Since then, the regime, which has now killed more than 2,000 people in the country, has been desperately seeking recognition from other countries as Myanmar’s rightful government. Making matters worse for it, it’s also facing a contesting claim by the National Unity Government (NUG) formed by elected lawmakers from the NLD and their ethnic allies.

Now, Heyzer, as the UN Secretary General’s special envoy, has helped to satisfy the regime’s craving for legitimacy.

For Min Aung Hlaing, a visit by the UN envoy at a time when most of the world has turned away from him means a lot. He will simply be thinking that the UN would not bother to see him to discuss the country’s issues if it did not see him as the head of government. That’s why he invited her—and she came. Then the regime hurriedly proclaimed the event as an official meeting with the “current Myanmar government.” Heyzer has failed Myanmar’s people once again, after insulting them in February by saying they seek “negotiation” with the country’s military—the institution that has been killing them.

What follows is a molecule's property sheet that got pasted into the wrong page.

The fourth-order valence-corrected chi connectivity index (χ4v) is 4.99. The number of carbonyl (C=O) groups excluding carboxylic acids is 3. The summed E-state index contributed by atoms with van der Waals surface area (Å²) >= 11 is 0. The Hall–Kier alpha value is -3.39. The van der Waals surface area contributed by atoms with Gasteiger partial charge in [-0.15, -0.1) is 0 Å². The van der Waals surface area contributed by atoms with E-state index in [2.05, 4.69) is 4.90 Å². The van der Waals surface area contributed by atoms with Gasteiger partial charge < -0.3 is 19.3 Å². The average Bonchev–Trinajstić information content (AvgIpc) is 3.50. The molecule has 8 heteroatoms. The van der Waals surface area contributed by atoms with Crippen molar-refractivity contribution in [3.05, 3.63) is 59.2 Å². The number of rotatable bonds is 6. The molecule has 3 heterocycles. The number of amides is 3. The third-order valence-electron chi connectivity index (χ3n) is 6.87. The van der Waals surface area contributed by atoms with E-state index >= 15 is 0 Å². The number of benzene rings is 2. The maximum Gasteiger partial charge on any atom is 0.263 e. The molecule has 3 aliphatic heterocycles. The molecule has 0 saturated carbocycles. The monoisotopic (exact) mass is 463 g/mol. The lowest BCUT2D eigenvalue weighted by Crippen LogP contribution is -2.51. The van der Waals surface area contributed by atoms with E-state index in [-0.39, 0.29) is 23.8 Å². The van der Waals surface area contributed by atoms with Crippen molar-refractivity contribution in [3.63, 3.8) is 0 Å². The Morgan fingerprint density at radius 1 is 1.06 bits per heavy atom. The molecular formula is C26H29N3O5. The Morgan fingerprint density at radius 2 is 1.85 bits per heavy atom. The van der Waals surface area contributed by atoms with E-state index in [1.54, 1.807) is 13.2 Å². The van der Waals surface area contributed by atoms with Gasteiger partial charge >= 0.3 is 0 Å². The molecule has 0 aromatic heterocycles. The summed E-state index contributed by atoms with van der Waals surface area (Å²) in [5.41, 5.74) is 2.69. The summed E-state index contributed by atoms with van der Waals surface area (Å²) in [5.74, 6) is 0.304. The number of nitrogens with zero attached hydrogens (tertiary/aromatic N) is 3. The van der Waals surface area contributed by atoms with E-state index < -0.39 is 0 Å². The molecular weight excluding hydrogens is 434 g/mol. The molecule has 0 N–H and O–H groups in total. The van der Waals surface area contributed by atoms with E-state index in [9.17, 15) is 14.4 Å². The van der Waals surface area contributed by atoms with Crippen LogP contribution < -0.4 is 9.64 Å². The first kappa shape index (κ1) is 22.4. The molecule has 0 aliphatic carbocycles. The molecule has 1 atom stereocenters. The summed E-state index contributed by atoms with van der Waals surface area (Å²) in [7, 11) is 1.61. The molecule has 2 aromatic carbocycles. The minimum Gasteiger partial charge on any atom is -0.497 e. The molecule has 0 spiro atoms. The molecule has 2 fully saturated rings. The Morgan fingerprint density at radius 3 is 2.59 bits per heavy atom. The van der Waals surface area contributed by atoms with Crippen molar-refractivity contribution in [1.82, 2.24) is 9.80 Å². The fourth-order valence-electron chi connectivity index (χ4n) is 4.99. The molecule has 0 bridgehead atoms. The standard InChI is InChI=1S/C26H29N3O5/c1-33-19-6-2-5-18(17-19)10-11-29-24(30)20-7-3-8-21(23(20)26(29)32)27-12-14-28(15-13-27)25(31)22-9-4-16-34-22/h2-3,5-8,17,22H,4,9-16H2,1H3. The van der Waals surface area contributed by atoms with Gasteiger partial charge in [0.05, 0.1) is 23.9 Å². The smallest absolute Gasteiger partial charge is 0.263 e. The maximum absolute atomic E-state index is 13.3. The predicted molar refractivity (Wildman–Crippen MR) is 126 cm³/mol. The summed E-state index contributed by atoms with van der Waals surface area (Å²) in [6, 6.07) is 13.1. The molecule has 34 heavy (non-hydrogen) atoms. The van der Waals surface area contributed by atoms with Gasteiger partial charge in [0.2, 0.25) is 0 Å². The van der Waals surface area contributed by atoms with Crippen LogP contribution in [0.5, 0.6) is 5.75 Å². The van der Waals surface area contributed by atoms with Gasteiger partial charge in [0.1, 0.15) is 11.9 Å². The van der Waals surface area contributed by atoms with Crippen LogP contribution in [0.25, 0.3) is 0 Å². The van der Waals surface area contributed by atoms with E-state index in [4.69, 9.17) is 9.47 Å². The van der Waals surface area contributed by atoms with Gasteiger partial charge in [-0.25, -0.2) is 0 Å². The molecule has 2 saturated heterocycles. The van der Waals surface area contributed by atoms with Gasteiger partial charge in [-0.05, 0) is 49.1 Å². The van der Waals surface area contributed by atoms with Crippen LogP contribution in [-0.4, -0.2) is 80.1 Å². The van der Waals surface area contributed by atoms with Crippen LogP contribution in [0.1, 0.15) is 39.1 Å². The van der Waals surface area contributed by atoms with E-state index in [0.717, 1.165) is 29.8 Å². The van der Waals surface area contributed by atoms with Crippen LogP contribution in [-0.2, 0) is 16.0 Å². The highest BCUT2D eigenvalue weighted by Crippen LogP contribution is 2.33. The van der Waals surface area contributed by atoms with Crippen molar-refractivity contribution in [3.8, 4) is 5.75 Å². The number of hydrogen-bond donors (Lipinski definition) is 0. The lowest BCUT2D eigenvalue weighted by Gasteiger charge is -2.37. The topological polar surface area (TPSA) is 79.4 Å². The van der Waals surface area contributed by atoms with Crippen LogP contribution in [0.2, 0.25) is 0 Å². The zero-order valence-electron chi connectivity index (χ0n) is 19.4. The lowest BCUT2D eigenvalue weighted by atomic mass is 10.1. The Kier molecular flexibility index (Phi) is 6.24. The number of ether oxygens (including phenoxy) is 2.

Her visit comes at a time when diplomatic efforts to resolve the Myanmar crisis led by the UN and regional bloc the Association of Southeast Asian Nations (ASEAN) have made little headway, with the generals refusing to engage with their opponents.

After Cambodian Prime Minister Hun Sen and his Foreign Minister-cum-ASEAN special envoy on Myanmar Prak Sokhonn, Heyzer is the third dignitary working on Myanmar issues to meet the junta leader. It must be enough to make her predecessor Christine Schraner Burgener, envious. The latter’s highest achievement before leaving the position in September last year was having phone calls with the regime’s second man, Soe Win.